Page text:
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The Schmooze

The Real Winners Of The World Series Are The Jewish People

The Miracle of Hanukkah. Our roster of Nobel Prize winners. Sandy Koufax’s refusal to play on Yom Kippur. It’s hard to say which story Jews have been dining out on the longest. Now we can add another to the rotation: the year when each World Series team had its own Jewish superstar.

Two Jews. Two teams. Baseball excellence.

Let’s take a look at what made this World Series a watershed moment for the Jews.

Joc Pederson and Alex Bregman became the first Jews to homer for opposing teams in the World Series. Alex Bregman became the first Jew to hit a walk-off in the World Series.

Joc Pederson hit the most home runs ever by a Jewish player in the World Series.

And Alex Bregman led his team to World Series success.

Alex Bregman, the 23 year-old Astro’s infielder, clinched game five after a nearly recored-breaking five hours and 17 minutes with a walk-off. But even before Bregman’s star-turn in the World Series, his story was that of a shortstop Cinderella. Descended from a family of ball players, Bregman showed magnificent promise before shattering his knuckle and waiting through 29 rounds of the Major League Draft in 2012. Bregman chose college at LSU instead, where he cheerfully wore a number 30 jersey to indicate the number of teams that had passed on him. He went on to be second pick in the first round of the 2015 draft, going on to be the youngest member of Team USA in 2017. Bregman attended a Reform synagogue, Congregation Albert, growing up in Albuquerque. And if you’re willing to fully commit to an irrevocable sexual attraction to Bregman, you can read about how he studies Spanish so he can better communicate with his teammates. “This guy legitimately wants to be the best baseball player that’s ever been,” his college coach has said.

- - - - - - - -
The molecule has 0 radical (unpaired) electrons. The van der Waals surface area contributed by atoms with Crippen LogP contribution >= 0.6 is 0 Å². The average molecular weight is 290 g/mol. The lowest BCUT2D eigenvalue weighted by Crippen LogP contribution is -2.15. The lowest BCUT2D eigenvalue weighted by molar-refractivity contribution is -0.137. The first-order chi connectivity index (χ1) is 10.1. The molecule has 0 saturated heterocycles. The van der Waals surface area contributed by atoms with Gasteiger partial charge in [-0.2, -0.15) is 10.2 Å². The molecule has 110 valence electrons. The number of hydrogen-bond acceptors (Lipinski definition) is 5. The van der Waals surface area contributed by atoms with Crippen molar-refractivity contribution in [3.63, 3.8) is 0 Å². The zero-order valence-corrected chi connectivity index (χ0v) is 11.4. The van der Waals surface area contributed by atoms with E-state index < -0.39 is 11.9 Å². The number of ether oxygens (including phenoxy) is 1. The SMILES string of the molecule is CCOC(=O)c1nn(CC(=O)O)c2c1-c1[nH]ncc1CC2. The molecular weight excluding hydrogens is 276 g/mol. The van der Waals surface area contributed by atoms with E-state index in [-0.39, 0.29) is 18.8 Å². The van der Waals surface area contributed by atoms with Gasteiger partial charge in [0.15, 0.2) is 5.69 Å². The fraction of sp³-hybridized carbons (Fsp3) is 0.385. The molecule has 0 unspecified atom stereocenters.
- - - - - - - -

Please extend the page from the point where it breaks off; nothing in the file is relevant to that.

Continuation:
According to a genealogist for the Jewish Journal, Joc Pederson’s family immigrated to America from Jewish communities in France, Amsterdam, Germany and Russia in the 19th century. The 25-year-old centerfielder’s great-great-great-grandfather and great-great-great-uncle were charter members of the historic synagogue Temple Emanuel in San Francisco. And Pederson’s baseball story is an appropriately Jewish one of hard work and redemption — Pederson suffered a 31-game no-homer streak and barely made it onto the Dodgers’ postseason roster. Now, Jewish Baseball News points out: “Pederson’s performance in this Series isn’t just notable within the narrow universe of Jewish major leaguers, of which there have been roughly just 170. The 25-year-old’s three homers are tied for the most in Dodger history since the team moved to Los Angeles.” Alex Rodriguez himself has said that Pederson, who is being branded a “World Series star,” has less of a struggle with overthinking than the former Yankee because, unlike A-rod, “Joc Pederson never thinks.” Finally, it bears mentioning that Pederson’s on-field dance of jubilation is stuff of newly gif’d legend.


So maybe it’s time to put to rest the stereotype that Jews are bad at sports — it smells a little like self-hate, and it’s just not true. So tell your sons and daughters, when you grow up you can be anything you want: a doctor, a lawyer, a rabbi, a rapper, a gymnast, or a Major League ball player.

Jenny Singer is a writer for the Forward. You can reach her at [email protected] or on Twitter, @jeanvaljenny

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